TOKYO (AP) — Japan's trade balance swung to a surplus in September, as exports fell less than expected.
Customs figures released Monday showed exports in September totaled 5.97 trillion yen ($57.4 billion). Imports fell 16.3 percent from a year earlier to 5.47 trillion yen ($52.6 billion).
The surplus of 498.3 billion yen ($4.8 billion) compared with a deficit of 18.7 billion yen in August.
Japan's trade balance has mostly fallen in recent months as the value of the yen has risen against the dollar. That makes Japanese products less competitive in overseas markets, though it also cuts costs for imports of oil and gas and other dollar-denominated commodities. Exports had fallen 9.6 percent in August from a year earlier, and forecasts were for a drop of over 10 percent in September.
The decline in exports in yen terms in September was the smallest since March, while export volumes rose by 4.7 percent year-on-year.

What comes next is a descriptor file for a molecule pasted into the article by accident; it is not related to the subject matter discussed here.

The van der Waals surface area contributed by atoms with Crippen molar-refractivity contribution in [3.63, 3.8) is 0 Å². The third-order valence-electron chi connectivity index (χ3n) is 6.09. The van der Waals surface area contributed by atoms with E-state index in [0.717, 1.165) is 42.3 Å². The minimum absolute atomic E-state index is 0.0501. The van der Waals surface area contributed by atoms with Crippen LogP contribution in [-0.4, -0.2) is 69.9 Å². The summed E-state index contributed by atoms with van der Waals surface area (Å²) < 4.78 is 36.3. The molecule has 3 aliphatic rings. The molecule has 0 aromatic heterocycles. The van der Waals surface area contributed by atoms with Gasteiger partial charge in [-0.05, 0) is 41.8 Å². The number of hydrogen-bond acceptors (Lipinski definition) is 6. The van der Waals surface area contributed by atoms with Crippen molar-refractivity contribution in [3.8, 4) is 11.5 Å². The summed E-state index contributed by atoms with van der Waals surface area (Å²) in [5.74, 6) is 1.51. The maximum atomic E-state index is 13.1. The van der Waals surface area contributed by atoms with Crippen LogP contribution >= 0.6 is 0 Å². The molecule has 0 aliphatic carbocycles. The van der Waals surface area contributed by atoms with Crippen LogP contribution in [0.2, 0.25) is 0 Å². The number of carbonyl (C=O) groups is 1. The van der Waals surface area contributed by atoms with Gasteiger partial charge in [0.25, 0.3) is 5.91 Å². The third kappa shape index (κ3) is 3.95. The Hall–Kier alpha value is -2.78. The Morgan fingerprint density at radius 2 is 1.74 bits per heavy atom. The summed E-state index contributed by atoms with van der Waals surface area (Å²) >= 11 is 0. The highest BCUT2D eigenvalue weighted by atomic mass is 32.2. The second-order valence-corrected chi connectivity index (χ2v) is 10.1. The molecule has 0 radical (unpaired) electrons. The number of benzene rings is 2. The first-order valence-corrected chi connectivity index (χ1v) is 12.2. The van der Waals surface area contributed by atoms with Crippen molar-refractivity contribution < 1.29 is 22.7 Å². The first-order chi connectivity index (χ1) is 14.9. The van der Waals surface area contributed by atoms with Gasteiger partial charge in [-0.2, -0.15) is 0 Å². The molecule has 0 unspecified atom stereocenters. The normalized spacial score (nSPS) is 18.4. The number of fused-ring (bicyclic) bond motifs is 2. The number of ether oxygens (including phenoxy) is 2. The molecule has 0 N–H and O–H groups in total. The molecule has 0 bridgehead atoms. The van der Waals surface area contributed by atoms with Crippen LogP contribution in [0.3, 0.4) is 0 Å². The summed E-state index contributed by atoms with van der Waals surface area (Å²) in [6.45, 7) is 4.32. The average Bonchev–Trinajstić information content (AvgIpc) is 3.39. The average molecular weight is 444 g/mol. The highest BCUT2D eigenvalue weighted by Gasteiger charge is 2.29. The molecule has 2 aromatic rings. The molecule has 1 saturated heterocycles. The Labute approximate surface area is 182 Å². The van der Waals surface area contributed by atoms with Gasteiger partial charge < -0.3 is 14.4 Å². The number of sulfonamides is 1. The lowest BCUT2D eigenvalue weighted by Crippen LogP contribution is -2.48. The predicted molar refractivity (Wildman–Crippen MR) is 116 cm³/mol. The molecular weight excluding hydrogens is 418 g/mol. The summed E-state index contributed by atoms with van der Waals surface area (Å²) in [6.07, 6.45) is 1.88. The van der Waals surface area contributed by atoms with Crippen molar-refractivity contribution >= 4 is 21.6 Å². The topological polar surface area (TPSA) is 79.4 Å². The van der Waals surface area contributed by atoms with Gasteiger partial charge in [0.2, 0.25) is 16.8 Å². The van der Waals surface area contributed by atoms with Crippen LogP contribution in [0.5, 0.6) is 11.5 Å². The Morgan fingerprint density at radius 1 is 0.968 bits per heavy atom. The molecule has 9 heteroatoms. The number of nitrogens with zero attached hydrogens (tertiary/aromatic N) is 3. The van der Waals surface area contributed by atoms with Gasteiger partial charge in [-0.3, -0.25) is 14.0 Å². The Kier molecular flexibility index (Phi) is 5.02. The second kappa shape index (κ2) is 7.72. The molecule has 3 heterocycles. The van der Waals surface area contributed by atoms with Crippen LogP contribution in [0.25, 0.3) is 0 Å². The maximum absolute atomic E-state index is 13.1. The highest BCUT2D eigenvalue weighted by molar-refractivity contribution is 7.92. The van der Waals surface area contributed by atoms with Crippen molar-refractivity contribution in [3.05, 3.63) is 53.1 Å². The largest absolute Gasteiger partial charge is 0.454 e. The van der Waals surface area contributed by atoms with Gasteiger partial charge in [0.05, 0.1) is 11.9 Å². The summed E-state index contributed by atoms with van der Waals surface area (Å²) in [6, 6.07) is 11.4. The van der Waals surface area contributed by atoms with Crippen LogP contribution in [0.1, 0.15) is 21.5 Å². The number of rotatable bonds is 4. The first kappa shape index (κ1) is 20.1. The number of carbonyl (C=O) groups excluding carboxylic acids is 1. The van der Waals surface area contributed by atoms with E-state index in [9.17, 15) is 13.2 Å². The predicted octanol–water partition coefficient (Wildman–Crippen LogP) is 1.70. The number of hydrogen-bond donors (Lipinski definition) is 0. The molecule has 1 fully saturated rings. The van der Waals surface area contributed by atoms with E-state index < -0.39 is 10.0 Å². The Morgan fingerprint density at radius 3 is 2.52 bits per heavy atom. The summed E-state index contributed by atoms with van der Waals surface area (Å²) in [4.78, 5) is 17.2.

"The strong rise in export volumes underlines that Japan's manufacturing is showing resilience as external demand remains weak," Marcel Thieliant of Capital Economics said in a commentary.
Japan's exports to China fell nearly 11 percent from a year earlier, while exports to the U.S., its biggest overseas market, dropped 8.7 percent. Most major categories of products, including shipments of machinery, electronics and vehicles, dropped from the year before.
A 34 percent drop in imports of oil, gas and other fuels was the biggest factor dragging down imports.
The trade data coincided with the release of a preliminary survey of factory managers showing a rebound in manufacturing in October.
The Nikkei "Flash" purchasing managers' index, or PMI, for October showed increases in new export orders, other new orders and output. On a scale of 100 with 50 marking the line between expansion and contraction, the flash PMI was 51.7, the highest level in nine months, compared with 50.4 the month before.
"Production rose at the sharpest rate this year so far, helped by a boost in sales, which have increased for the first time since January," Amy Brownbill, an economist at IHS Market, which compiles the survey, said in a commentary.
She said new exports rose at the fastest rate in nine months thanks to strong foreign demand. Manufacturers also benefited from lower costs for materials used in manufacturing, she said.